the interiors. “When I first walked into the french mix, I knew Jennifer was the one to help me with this project,” says Melanie. “I could just live in her store.” As you enter the house, the foyer is very simple, with a distressed French Iron chandelier with seeded glass. Two olio jars and a simple rug are the only adornments. Ahead, after the large arched brick wall, is a sideboard in a custom mineral finish with antique mirror inserts. The clear-glass lamps with parchment shades sit beside a cast metal bowl. Artwork by Covington artist Shelly Rosenbloom is hung over the piece. In the living room, you are greeted by the sound of the Steinway piano playing softly in the background. “The piano is one of our best purchases,” says Melanie, “because the girls love to come in the living room and listen. It is our

Inside Northside


favorite part of the house.” Two Swedish-style demi-lune tables flanking the entrance way are topped with classic Parisian pied-à-terre mirrors that have four beveled antique silver panels. The sofa is a Mid-Century Modern style covered in an oyster-gray velvet; pillows in color block designs in shades of aqua pick up the triptych above by artist Marissa Star. Shagreen end tables with brass trim in a waterfall nesting form sit beside the sofa. Feather-gray parchment shades top the lamps, which are columns of clear fluted glass. The cocktail table is also Mid-Century Modern, in Lucite with brass trim; on the table are a natural horn bowl and art books. The walls are painted in Sherwin Williams Windsor Gray and the silk draperies are in mineral. A black-and-white Brazilian cowhide rug adds contrast. At the end of the room are free-floating renderings by New Orleans artist Adele Sypesteyn. A petrified wood stump sits between two French-style reproduction chairs, which are covered in canvas leather and have azure ostrich print pillows. “This was the perfect little >>

piece to add a rustic feel to this elegant room,� says Jennifer. The dining room is painted in Sherwin Williams Rain, a dark granite, with West Highland White trim. The rich color makes each element pop. Ten can be seated comfortably at the table, which is of reclaimed natural wood in a driftwood finish. The chairs are Louis XV style in whitewash, upholstered in oyster linen, and the clean-lined Swedish-style sideboard is painted in a distressed white. Above hangs a painting by Rosenbloom. Two turned-marble lamps with parchment linen shades contrast off the dark wall. On the opposite wall hangs a shagreen laser-cut mirror in a sunburst pattern. The chandelier is French Iron and carved wood in a cream distressed finish. A Lucite Madagascar bench in the corner is covered in faux crocodilepatterned leather. Giving texture to the room is a chevron-patterned sea grass rug with leather trim. The mineral-colored draperies are silk with contrasting banding. Custom-framed mixed-media pieces are by Sypesteyn. The 13-foot ceiling in the great room, the old brick and the wooden beams are very grand, yet homey. The raised-hearth fireplace is a French style made of Isokern, which is lightweight but durable; the stucco was hand sculpted to look like stone. Reflecting the room from over the fireplace is a hand-carved mirror, distressed in putty with platinum glazing. Atop the mantle are mercury glass apothecary jars and hand-blown bubble vases. The two sofas are slipcovered in cotton canvas for easy upkeep, making nothing off limits to the children. Pillows in a variety of fabrics—from an aqua ikat pattern, a custom pebble velvet and a micro animal print to ribbon and shagreen—add color and texture to the sofas. The cocktail table is a tufted shale38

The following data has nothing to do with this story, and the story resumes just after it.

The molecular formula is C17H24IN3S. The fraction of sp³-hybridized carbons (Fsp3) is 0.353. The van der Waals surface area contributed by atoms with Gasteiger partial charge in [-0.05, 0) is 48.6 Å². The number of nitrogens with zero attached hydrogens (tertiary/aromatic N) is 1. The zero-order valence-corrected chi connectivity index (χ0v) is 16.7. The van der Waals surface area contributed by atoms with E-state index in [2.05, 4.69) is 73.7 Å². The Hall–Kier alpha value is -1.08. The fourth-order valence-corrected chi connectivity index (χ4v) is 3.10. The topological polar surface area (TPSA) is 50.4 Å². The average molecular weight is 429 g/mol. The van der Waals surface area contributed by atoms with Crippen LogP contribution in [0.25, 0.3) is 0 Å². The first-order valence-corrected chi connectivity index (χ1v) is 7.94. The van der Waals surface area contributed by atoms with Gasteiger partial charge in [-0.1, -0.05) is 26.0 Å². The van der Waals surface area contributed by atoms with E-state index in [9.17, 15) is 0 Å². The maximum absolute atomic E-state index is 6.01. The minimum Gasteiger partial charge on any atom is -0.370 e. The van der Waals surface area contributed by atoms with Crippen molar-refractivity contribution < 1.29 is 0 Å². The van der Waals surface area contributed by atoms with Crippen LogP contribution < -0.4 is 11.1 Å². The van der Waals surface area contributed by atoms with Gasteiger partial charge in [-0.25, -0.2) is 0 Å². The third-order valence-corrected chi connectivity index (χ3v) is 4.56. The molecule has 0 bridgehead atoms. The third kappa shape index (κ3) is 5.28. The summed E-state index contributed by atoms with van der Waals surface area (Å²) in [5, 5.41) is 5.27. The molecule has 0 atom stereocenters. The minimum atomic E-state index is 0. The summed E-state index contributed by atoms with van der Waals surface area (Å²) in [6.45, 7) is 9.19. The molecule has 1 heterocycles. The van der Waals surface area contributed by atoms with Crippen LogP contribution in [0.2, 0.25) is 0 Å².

Inside Northside

Left: The serving area of the kitchen, with cabinets finished in Vanilla Bean, is enhanced by simple boxwood decorations. Below: The master bath’s white marble floors are set off by the Emporadoro granite. A 4-foot round ottoman covered in faux elephant


hide is the focal point.

gray leather ottoman. Beside the sofas are carved French tassel-adorned tables in distressed toffee, with antiqued mirrored tops. The bronze lamps with linen shades sit on top of the end tables. A hand-tufted Tibetan rug in silver sage anchors the seating area. The custom 10-foot credenza is finished in metallic starlight; two raw silk-wrapped glass cylinder lamps add light. Against the window wall are two modernized wing chairs covered in Belgian linen with nail head trim. On the chairs are pillows in a geometric scroll design. Between the chairs is a Windsor table with hand-applied finish and metal banding. The lamp is a column of hand-stacked oval glass with a linen shade in nickel finish.

Silk draperies in putty and artwork by Rosenbloom complete the look. Leading into the kitchen is a large arch of Old Chicago brick, which mimics the entrance arch. Barstools are painted in champagne with hand-finished metallic accents. The kitchen has vanilla-bean cabinets glazed in a cocoa gray. Stainless appliances contrast with the dark brown antique granite. “We call the oversized island ‘The Continent,’ says Kevin. “Everyone seems to gather here.” Over the island is a gas lantern by Bevolo Gas and Electric Lights. With storage and cubbies for wine, a built-in sideboard is the perfect serving surface; it is decorated simply with assorted faux boxwoods and a large French dough >> September-October 2014 39